Why Can’t We Have Antisocial Media?
I’m not the biggest fan of Facebook. For a start, I’m somewhat antisocial. Not in an ‘ASBO’ way but more in a ‘meh’ way. The idea of people I haven’t seen since I left school trying to ‘friend’ me on Facebook is not appealing. I do understand that sometimes people lose touch, but that’s not applicable here. I’ve no real interest in what my former peers are doing now. Nor do I care how many kids they’ve got, what they had for dinner or any of the usual shite that adorns Facebook timelines.
My Facebook account has only ever really served a couple of purposes. It allows me to update family members on how my mum is doing, enables me to administrate this site’s (oft-forgotten) page and check out some other pages such as Angry People in Local Newspapers without that irritating ‘Sign Up’ banner blocking half the screen.
Beyond that, I’ve always found the service to be of little interest. Given that the majority of my “friends” on Facebook are family members, my timeline gets filled with a string of right-wing propaganda mixed with updates on unusual hobbies. Occasionally I see the odd ultrasound picture or a video of someone’s kid doing something that I assume is shared for amusement purposes. Mostly, it’s quite lame.
I’m Afraid I Can’t Let You Do That, Kath
Today, however, I was using it for a couple of things. Perhaps because I dared to use it differently, I got hit with a request to verify who I was. Facebook asked me to upload a photograph of myself. I’m not entirely sure what this will prove? You see, those who know me (which Facebook doesn’t, despite its prying eyes), will know that I value my privacy. I don’t use Snapchat, Instagram, etc. because I’m not overly fond of taking photos of myself and uploading them all over. Consequently, my Facebook account doesn’t contain a single image of me.
I don’t use the account much. I’m not on the hunt for new acquaintances. Those who I have added as friends know what I look like. Sure, I can imagine to some people this will look suspicious but I’m not trying to get to know you. I hardly ever send Friend Requests and I reject 99% of the ones that are sent to me. Facebook will likely compare that image to a database of images to check it hasn’t been pulled from Google Images or uploaded to another person’s account. Those things alone don’t verify anything other than my ability to get hold of a photograph. On the surface, it’s a meaningless exercise.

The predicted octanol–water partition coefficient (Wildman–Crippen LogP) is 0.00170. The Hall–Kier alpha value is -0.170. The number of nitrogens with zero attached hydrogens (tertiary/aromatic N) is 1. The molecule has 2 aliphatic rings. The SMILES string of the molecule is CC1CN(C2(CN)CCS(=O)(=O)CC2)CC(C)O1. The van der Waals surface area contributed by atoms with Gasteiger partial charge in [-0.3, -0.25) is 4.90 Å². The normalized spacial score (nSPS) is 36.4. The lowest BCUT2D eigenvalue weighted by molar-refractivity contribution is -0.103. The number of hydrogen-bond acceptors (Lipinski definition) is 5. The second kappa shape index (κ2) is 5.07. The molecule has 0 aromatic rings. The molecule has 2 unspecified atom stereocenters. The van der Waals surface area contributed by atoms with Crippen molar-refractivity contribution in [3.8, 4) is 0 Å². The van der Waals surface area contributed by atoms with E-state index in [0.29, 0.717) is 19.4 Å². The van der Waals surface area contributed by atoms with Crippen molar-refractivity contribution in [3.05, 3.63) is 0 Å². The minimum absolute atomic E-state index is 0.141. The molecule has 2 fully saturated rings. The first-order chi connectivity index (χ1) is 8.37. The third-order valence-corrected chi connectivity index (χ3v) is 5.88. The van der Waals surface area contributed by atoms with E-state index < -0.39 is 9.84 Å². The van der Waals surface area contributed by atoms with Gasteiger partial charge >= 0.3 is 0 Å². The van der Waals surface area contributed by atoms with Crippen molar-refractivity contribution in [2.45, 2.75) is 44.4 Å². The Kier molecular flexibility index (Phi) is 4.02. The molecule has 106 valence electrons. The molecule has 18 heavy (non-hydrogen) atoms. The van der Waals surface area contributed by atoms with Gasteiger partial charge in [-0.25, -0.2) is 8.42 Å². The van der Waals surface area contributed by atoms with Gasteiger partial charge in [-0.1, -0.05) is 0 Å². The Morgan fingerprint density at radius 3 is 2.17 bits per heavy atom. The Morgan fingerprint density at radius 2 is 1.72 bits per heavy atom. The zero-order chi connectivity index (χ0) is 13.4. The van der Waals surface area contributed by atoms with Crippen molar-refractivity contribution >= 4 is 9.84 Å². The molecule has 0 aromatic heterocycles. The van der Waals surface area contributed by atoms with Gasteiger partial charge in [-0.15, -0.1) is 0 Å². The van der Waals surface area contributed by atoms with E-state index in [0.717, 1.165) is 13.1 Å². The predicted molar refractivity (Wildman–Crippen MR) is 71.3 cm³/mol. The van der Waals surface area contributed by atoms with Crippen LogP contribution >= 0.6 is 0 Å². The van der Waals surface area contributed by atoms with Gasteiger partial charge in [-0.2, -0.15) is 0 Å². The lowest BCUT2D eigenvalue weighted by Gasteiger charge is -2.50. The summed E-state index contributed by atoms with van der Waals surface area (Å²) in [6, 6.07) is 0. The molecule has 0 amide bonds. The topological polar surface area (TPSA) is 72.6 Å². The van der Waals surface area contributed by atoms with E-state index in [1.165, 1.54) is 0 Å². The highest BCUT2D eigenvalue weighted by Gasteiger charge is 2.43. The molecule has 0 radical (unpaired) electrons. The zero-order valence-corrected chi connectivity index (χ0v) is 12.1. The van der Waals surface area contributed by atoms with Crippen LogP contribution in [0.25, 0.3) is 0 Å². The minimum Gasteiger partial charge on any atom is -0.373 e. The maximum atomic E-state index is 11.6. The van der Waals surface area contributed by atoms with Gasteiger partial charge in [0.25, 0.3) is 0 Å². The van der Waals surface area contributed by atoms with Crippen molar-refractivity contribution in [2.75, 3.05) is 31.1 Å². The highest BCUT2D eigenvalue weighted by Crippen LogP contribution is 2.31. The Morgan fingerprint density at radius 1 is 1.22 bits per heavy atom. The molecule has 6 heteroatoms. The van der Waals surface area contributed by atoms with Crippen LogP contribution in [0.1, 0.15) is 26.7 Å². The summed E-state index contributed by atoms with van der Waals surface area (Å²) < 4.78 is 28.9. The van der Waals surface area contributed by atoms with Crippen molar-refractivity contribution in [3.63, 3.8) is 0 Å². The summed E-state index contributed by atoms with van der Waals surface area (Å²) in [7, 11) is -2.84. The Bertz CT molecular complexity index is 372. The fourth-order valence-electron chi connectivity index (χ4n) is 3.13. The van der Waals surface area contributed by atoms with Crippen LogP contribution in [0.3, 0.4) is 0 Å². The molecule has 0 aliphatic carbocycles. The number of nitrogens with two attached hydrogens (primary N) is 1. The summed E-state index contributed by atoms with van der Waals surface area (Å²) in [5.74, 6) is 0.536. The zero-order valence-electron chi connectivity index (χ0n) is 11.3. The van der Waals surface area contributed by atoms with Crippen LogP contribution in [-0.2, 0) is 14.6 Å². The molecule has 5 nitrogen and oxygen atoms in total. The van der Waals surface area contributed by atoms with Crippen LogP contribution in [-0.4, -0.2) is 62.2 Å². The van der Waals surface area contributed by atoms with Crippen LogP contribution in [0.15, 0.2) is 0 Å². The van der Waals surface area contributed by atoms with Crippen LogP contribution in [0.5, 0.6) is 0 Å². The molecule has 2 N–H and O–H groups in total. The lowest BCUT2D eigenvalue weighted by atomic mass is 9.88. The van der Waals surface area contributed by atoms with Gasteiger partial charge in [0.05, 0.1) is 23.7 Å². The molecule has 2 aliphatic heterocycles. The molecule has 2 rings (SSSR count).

Protecting Your Privacy? That’s a Paddlin’
It also underlines why I guard my privacy and my personal space. We live in a society of algorithms and automated processes designed to evaluate our every move and categorise us into neat little boxes. The slightest deviation from what the computer expects results in a challenge. More and more we run into obstacles placed in our path by automated systems. To navigate over these blocks, we are required to sacrifice more of our data and privacy. Failure to submit to the computer’s demands and you get blocked or perma-banned.
I find it somewhat ironic that this happened today, as Facebook get slapped with hefty fines for their part in the Cambridge Analytica scandal. Zuckerberg has long held the idea of individual privacy in contempt. His product is a haphazard mishmash of code designed to shape online communications in a way that works for him. No doubt such measures are also a reaction against those who would misuse his baby for nefarious deeds. With that in mind, you can understand why Facebook wants to snuff out suspect accounts. Unfortunately, their definition of ‘suspicious activity’ extends to anyone who behaves in contrast to the script.
The Computer Says ‘Not Until I Know Everything’
Facebook is hardly unique in this regard. More and more, simply using a debit or credit card can trigger the ‘unusual activity’ flag and a paranoid anti-fraud system prevents you from spending. Other online services send similar challenges. Regardless of how many security measures (such as 2FA) you might already have in place, it’s never enough to stop the quizzing.
Some people are even demanding that more of your private info is handed over to social media conglomerates. They feel it is a necessary step to fight the scourge of fake news and Russians. In their ideal world, all profiles should get tied to identifiable information. The fear of misled voters is starting to trump the rights of those who wish to use the Internet without dealing with the consequence of privacy erosion.
I’m obviously not against security and ensuring that systems are safe. I do object to paranoid approaches driven solely by overly touchy computers and fear. I’ve sent Facebook a photo, but I resent the fact I’m required to do so. They have both a verified phone number and an email address. As stated, a photo doesn’t prove anything, nor do I believe they have any right to demand my image. If Cambridge Analytica teaches Facebook anything it’s that they should only request and process data with the consent of their users. If they deactivate my account because they have no other photos of me to compare then all I can say is, meh, who cares? Should they ask for even more information, like a Photo ID then my answer will simply be ‘fuck ’em’.